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Russia-Ukraine war explained

Updated: Oct 21, 2022

repeatedly denies planning to invade #Ukraine, dubbing the Western concern “hysteria”, despite having amassed an estimated 170,000 soldiers near the border. It is believed to be the largest concentration of forces in #Europe since the cold war.

A Russian #invasion of Ukraine would have devastating humanitarian consequences, and one of them may be creating even more refugees.

There are already an estimated 1.6 million Ukrainians #internallydisplaced and nearly 3 million people in need of #humanitarianaid due to the #conflict, which has been ongoing since 2014. A prolonged #occupation, though unlikely according to analysts, would result in many more Ukrainian citizens seeking #asylum.

European officials have expressed concern regarding the potential for “hybrid measures” against the #EU, of which the movement of Ukrainian asylum seekers could be one. This follows the recent exploitations by #AlexanderLukashenko, who weaponised thousands of refugees at the EU border in retaliation for sanctions on his regime.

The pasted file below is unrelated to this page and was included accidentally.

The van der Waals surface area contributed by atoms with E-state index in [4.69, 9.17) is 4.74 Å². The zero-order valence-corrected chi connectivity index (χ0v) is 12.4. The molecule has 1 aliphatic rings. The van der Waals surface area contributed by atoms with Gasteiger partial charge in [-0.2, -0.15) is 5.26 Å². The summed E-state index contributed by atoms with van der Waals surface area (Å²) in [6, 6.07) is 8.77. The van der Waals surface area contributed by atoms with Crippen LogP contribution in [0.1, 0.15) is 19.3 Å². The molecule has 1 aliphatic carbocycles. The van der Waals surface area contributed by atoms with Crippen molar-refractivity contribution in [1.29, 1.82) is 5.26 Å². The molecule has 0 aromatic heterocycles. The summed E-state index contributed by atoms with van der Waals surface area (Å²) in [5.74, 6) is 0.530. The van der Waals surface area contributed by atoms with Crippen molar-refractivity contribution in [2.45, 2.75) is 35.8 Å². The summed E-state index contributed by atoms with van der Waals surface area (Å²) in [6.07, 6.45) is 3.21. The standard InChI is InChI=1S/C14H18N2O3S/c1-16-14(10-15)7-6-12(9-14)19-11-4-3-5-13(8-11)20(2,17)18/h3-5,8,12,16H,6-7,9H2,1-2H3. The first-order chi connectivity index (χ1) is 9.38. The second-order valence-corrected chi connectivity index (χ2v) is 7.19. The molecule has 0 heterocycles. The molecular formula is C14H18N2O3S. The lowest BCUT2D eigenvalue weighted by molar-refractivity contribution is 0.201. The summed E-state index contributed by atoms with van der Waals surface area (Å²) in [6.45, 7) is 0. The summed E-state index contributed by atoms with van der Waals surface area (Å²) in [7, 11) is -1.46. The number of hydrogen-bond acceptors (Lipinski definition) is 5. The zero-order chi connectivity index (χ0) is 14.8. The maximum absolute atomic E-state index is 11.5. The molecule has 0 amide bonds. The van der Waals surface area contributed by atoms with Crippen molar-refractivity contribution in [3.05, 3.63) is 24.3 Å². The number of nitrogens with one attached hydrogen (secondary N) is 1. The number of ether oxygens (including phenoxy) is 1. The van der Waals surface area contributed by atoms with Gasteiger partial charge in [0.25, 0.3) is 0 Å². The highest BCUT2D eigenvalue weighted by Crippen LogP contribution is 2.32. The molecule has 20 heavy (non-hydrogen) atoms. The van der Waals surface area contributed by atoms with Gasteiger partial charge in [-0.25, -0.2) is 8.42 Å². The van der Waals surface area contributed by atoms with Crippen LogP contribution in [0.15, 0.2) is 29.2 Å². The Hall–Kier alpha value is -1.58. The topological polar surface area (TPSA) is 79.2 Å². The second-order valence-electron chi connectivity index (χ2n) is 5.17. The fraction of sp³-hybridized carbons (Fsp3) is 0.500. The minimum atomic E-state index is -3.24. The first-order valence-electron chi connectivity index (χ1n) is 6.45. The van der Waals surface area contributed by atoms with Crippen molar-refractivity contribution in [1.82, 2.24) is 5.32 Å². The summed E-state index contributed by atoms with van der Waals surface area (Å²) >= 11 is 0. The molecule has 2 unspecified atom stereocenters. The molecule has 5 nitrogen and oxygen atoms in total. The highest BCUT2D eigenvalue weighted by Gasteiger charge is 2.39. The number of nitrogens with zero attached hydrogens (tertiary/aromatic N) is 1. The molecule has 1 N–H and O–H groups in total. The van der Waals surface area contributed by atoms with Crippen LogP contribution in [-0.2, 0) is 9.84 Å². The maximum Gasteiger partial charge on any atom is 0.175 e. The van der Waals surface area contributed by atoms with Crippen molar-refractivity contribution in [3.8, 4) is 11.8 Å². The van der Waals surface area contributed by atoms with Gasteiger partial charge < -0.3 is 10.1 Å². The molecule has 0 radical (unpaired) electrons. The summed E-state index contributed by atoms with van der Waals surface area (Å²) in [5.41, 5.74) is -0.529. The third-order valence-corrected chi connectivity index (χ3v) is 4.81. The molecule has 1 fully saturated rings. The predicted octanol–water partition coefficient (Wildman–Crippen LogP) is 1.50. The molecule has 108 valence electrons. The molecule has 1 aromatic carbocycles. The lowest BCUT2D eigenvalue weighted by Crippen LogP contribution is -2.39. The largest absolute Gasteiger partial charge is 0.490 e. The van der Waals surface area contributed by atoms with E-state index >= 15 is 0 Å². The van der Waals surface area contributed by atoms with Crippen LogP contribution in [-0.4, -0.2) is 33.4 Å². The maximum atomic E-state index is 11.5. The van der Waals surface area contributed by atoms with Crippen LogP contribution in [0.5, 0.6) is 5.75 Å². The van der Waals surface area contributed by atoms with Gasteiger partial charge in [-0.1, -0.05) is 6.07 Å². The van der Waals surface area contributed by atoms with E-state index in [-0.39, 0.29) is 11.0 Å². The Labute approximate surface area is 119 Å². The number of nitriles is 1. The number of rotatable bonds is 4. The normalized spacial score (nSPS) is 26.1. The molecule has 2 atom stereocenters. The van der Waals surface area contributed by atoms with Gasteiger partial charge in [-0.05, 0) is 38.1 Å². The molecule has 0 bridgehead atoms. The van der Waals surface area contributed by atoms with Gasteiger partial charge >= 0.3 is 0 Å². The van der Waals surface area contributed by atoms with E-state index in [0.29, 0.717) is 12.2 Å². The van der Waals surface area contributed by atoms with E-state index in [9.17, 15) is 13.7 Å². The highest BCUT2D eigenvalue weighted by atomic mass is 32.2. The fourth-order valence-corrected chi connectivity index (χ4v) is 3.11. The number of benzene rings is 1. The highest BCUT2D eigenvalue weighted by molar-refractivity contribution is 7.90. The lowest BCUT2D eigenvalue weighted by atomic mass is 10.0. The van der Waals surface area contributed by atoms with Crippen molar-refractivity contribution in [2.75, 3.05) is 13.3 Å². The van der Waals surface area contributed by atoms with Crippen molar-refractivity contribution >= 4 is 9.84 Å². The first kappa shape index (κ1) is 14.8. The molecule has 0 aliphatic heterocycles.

So why is Russia threatening Ukraine?

Russian President #VladimirPutin has long resisted Ukraine's transition towards both #NATO and the EU. His core demand now is for the West to guarantee Ukraine will not join NATO, a defensive alliance consisting of 30 countries.

Ukraine shares borders with both the EU and Russia, however as a former #Soviet republic it has profound social and cultural links to Russia, with Russian commonly spoken there. When Ukrainians deposed their pro-Russian president in 2014, Russia annexed Ukraine's Crimean Peninsula and backed separatists who captured large swathes of eastern Ukraine. The rebels have fought the Ukrainian military ever since in a conflict that has cost over 14,000 lives. Russia rejects accusations that it plays a pivotal role in the ever-present conflict.

A clue to Putin's stance regarding Ukraine came in a lengthy article last year when he called Russians and Ukrainians “one people – a single whole” and that “modern Ukraine is entirely the product of the Soviet era”. He also considers Ukraine's current leaders as running an "anti-Russian project."

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